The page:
Luke also noted there’s consumer demand for modular, self-serviceable hardware with the initial success of/excitement over Phonebloks (900,000 supporters), and the Intel Compute Card that Nexdock planned to use in their latest laptop shell. Both project eventually failed. Phonebloks ended up part of Motorola/Google Project Ara that folded a few years later, and the Nexdock project apparently failed because of a “failure to cope with the DRM built into Intel Compute Cards”.
Luke hopes the delivery of the first EOMA68 A20 cards will start the journey to bring mass-volume, inexpensive, carbon-conscious eco-computing to the world. The standard may need to evolve over time for different types of cards (entry-level, mid-range, high-end), as the interfaces offered in the current standard may not suit all modern requirements. Only time will tell.
Jean-Luc started CNX Software in 2010 as a part-time endeavor, before quitting his job as a software engineering manager, and starting to write daily news, and reviews full time later in 2011.
18 Replies to “100 Allwinner A20 EOMA68 CPU cards manufactured for testing”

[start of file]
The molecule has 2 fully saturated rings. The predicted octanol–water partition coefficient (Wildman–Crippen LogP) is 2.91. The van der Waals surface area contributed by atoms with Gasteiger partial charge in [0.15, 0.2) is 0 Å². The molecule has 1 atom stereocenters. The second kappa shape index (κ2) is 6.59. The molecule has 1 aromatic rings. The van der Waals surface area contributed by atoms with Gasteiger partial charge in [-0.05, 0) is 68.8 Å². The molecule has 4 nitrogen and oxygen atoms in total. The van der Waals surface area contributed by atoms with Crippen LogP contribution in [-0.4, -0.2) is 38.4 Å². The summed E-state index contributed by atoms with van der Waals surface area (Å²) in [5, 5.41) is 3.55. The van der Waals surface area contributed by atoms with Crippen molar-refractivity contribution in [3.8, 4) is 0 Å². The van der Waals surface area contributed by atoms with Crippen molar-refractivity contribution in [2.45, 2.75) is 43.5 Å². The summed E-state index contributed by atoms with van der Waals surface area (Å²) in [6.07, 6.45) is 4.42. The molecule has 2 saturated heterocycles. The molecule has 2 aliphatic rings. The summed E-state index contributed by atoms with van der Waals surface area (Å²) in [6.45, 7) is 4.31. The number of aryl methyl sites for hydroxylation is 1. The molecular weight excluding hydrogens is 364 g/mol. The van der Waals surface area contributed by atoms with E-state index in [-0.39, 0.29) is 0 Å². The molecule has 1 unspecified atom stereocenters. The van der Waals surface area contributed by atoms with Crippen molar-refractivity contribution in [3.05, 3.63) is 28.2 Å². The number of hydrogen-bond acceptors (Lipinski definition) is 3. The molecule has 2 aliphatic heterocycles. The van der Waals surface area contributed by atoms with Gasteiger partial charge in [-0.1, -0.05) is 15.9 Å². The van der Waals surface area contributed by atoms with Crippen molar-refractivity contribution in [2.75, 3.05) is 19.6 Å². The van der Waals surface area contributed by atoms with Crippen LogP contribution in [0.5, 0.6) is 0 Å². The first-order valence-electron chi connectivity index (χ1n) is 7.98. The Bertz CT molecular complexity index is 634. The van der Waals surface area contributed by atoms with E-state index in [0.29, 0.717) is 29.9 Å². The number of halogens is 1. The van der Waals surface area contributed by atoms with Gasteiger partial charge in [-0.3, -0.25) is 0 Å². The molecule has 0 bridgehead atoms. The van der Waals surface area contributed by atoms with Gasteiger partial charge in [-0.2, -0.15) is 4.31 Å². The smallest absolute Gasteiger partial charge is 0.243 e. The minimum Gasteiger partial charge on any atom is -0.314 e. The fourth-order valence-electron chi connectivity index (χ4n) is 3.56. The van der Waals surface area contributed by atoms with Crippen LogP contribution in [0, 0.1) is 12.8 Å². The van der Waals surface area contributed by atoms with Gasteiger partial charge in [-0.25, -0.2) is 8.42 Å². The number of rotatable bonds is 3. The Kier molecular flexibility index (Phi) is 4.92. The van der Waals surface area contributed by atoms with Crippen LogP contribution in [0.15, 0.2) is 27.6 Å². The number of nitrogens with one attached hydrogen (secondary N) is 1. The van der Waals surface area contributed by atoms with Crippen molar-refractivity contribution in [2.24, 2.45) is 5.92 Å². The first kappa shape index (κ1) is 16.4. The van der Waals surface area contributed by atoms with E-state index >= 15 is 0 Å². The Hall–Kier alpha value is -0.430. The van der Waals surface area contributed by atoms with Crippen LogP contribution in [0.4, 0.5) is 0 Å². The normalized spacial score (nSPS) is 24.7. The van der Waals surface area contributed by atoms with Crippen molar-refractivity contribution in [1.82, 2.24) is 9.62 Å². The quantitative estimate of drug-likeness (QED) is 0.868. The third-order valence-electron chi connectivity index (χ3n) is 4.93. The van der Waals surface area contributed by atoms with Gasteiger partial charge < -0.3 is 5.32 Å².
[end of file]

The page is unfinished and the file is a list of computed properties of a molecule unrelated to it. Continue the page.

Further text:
Nearly forgot about this project, I used to be so enthusiastic about it about a decade ago, well now that seems slightly obsolete, as one can also see from the original pinebook upgrades. Most likely not coming due to thermal problems…
Two rather sad stories
I threw away all of my Allwinner A10/20/33 based devices years ago.
They never ran well with Linux anyway.
This card is brand new trash.
Isn’t it a little bit harsh? Of course they’re almost a decade old but they’re still supported pretty good. No comment about the performance though.
Well now they are running well on mainline…
Look, we found something in the history!
The original. Pc did it with isa, vlc and PCI slots coupled with CPU socket.